Over the last few months I have observed a number of projects proceed badly because of the early use of templates in the process. Yet we think having a template is much better than having a blank page to start with.
Unfortunately starting with the template tends to kill creativity.
As an experiment I ran two training groups through a rapid fire 80 minute product development process that included:
- idea generation,
- a mini business case,
- persona development and user requirements,
- product design,
- and a marketing pitch.
The idea was also passed between 3 different teams who had to learn quickly how to work with each other.
In the first session there were no templates. Just blank sheets of paper and Post-It’s. In the second session I had prepared a printed template with exactly the same questions to be answered that I handed to each team.
The results were fascinating.
Session 1: In the first session the teams worked fast and were very creative. When it was time to pass their work to the next team their ‘artifacts’ of communication were adhoc and unclear. At each changeover more information was being left behind with the previous teams and more assumptions were being made by the next team. Yet the ideas were being developed fast, and within the time that was allocated. The teams were also happy to settle for good enough rather than completeness.
Session 2: By contrast the second session that had a template available suddenly made this the focus of their attention. It took them longer to start writing because they needed the template to be ‘right’ and hesitated over writing anything that might be ‘wrong’. They began to run over time and their ability to collaborate seemed to be hampered. On the plus side the templates did provide a consistency of communication. The documents were easy to pass around and share, with nothing getting left behind and fewer incorrect assumptions being made.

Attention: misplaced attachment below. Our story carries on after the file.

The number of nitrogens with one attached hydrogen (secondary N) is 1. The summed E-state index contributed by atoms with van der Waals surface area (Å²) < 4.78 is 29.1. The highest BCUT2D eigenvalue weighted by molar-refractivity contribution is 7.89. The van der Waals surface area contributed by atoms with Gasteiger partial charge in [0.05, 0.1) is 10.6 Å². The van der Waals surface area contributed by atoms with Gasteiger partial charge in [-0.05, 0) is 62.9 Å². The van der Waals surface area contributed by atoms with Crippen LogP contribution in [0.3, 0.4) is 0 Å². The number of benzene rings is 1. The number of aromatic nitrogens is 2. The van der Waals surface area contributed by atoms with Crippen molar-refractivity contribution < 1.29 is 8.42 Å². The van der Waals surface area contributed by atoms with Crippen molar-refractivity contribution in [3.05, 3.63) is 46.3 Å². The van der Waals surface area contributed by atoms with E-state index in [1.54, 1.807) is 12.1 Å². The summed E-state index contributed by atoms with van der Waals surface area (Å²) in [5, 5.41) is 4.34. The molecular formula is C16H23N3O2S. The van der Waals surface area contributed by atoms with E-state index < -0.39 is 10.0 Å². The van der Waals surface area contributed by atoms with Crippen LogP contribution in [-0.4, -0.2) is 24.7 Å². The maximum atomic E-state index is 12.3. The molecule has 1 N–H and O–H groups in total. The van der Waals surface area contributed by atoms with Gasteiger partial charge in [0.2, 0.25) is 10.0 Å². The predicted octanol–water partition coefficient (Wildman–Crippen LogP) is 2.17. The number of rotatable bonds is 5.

- Starting with a template killed the creativity and brainstorming effectiveness. People felt the need to get the contents of the template RIGHT and would avoid writing anything that risk writing the WRONG thing.
- The use of the template was very effective at ensuring that all of the required information was kept together and shared with other teams. Very little information was left behind.
- The most effective process would need to combine elements of both of these approaches. It must start away from the structured template to allow creativity, yet before the efforts are communicated there must be some structured way of gathering the information so that all layers of the creative and product development thinking are shared.
To do this effectively requires discipline and practice. Both of these factors tend to go straight out the window whenever there is time pressure.
Templates are useful but they need to be used as a tool to help capture ideas, insights and other forms of information that have already been considered. A more effective tool is a checklist that helps ensure that all of the necessary elements at a particular stage have been considered.
Let ideas flow freely and then impose structure to communicate them clearly. This may seem like extra work and it is to begin with but it is a relatively small investment in time and resources that will save a lot of time later. By separating the creative thinking process from the documentation process you will quickly generate the most valuable ideas which you can then capture in a way that you can use as a reference over and over again.
How do you use templates. What works for you and what doesn’t. Share your experiences in the comments below.